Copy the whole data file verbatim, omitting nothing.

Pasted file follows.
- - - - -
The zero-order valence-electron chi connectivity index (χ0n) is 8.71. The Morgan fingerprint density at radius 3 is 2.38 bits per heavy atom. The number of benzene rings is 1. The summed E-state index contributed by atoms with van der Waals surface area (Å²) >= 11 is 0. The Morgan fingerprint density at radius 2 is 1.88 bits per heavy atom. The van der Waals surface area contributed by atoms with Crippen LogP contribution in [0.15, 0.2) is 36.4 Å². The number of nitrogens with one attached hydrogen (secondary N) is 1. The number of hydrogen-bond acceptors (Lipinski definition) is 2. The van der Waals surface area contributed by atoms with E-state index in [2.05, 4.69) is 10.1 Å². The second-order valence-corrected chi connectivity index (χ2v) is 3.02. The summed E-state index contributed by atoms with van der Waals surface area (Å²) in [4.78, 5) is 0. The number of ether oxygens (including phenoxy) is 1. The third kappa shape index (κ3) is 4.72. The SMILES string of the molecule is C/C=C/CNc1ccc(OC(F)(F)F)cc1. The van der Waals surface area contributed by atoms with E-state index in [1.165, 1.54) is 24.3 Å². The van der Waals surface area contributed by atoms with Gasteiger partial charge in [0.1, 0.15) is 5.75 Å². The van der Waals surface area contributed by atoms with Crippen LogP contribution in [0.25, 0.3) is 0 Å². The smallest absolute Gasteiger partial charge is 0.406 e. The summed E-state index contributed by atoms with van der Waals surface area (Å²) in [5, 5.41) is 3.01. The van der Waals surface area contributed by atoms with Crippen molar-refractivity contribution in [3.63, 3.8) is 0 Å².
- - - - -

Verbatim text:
The zero-order valence-electron chi connectivity index (χ0n) is 8.71. The Morgan fingerprint density at radius 3 is 2.38 bits per heavy atom. The number of benzene rings is 1. The summed E-state index contributed by atoms with van der Waals surface area (Å²) >= 11 is 0. The Morgan fingerprint density at radius 2 is 1.88 bits per heavy atom. The van der Waals surface area contributed by atoms with Crippen LogP contribution in [0.15, 0.2) is 36.4 Å². The number of nitrogens with one attached hydrogen (secondary N) is 1. The number of hydrogen-bond acceptors (Lipinski definition) is 2. The van der Waals surface area contributed by atoms with E-state index in [2.05, 4.69) is 10.1 Å². The second-order valence-corrected chi connectivity index (χ2v) is 3.02. The summed E-state index contributed by atoms with van der Waals surface area (Å²) in [4.78, 5) is 0. The number of ether oxygens (including phenoxy) is 1. The third kappa shape index (κ3) is 4.72. The SMILES string of the molecule is C/C=C/CNc1ccc(OC(F)(F)F)cc1. The van der Waals surface area contributed by atoms with E-state index in [1.165, 1.54) is 24.3 Å². The van der Waals surface area contributed by atoms with Gasteiger partial charge in [0.1, 0.15) is 5.75 Å². The van der Waals surface area contributed by atoms with Crippen LogP contribution in [0.25, 0.3) is 0 Å². The smallest absolute Gasteiger partial charge is 0.406 e. The summed E-state index contributed by atoms with van der Waals surface area (Å²) in [5, 5.41) is 3.01. The van der Waals surface area contributed by atoms with Crippen molar-refractivity contribution in [3.63, 3.8) is 0 Å².